“More than 2,600 people in the industry responded to the inaugural census, providing the most robust and extensive data on demographics and experiences at work that the industry has ever had. This data has informed a strategic program to accelerate greater inclusion and diversity across our entire membership base as well as the wider industry.”
So the answer to the issue of harassment was to… conduct a survey. And there seemed to be some magical thinking that if workplaces became more diverse, the bad behaviour would stop. “The only way to prevent sexual harassment and bullying is to create an industry culture that simply does not tolerate it.”
So it was a fight to avoid feeling cynical when ACA began to stream its Make Space data on Thursday morning. More so when CEO Tony Hale read out his introduction: “In the main, the results are really good. We’re largely a diverse industry with the vast majority of people having a huge sense of belonging and experiencing low levels of discrimination.”
Of course, it’s Hale’s job to look for the positives. As he acknowledged on this week’s Mumbrellacast, his role is to see the glass as half full.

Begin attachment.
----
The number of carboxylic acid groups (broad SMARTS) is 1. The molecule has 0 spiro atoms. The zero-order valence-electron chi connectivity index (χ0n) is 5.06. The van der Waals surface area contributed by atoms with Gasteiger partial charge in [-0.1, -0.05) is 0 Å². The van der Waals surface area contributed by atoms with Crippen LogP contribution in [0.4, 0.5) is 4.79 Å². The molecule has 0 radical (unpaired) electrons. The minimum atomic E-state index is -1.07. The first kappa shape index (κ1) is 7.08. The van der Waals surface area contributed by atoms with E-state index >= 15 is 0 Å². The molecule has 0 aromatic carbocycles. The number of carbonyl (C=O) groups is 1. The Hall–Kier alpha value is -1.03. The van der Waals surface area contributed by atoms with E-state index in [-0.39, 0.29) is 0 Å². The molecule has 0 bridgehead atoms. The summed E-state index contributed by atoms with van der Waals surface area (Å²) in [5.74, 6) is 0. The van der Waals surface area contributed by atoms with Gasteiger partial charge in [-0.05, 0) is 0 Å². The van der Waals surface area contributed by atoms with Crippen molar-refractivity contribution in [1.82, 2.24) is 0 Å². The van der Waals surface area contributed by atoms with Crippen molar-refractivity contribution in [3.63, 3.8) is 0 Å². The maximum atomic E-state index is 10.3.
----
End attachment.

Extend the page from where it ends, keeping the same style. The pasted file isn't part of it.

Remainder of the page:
But as they began to share the data, the cynicism radar stopped pinging. It’s an honest assessment of the problems. The survey data itself was anything but spin. The webinar deserves watching. It was a substantial piece of work. When you watch the webinar or read the Make Space data, there are some shameful statistics.
One of the most concerning numbers was that 8% of women surveyed said they had experienced sexual harassment in the industry in the last year. That’s a rate about three times higher than a similar survey in the UK ad industry.
More than half of women said they had been unfairly spoken over or not listened to in meetings.
And with wide implications for the industry, 20% of those surveyed said they are likely to leave the industry because of discrimination or a lack of inclusion.
The impression of adland is that it’s a wonderful, fun club to be a part of if you fit in - which broadly means being a white bloke who went to a good school.
“We see a high likelihood of turnover in marginalised staff, including women, gender non-conforming, LGBTQI+ people, people with physical or mental health conditions, and those from ethnic minority groups,” said the report.
Read that previous paragraph again and consider what that says about an industry whose job it is to tap into popular culture.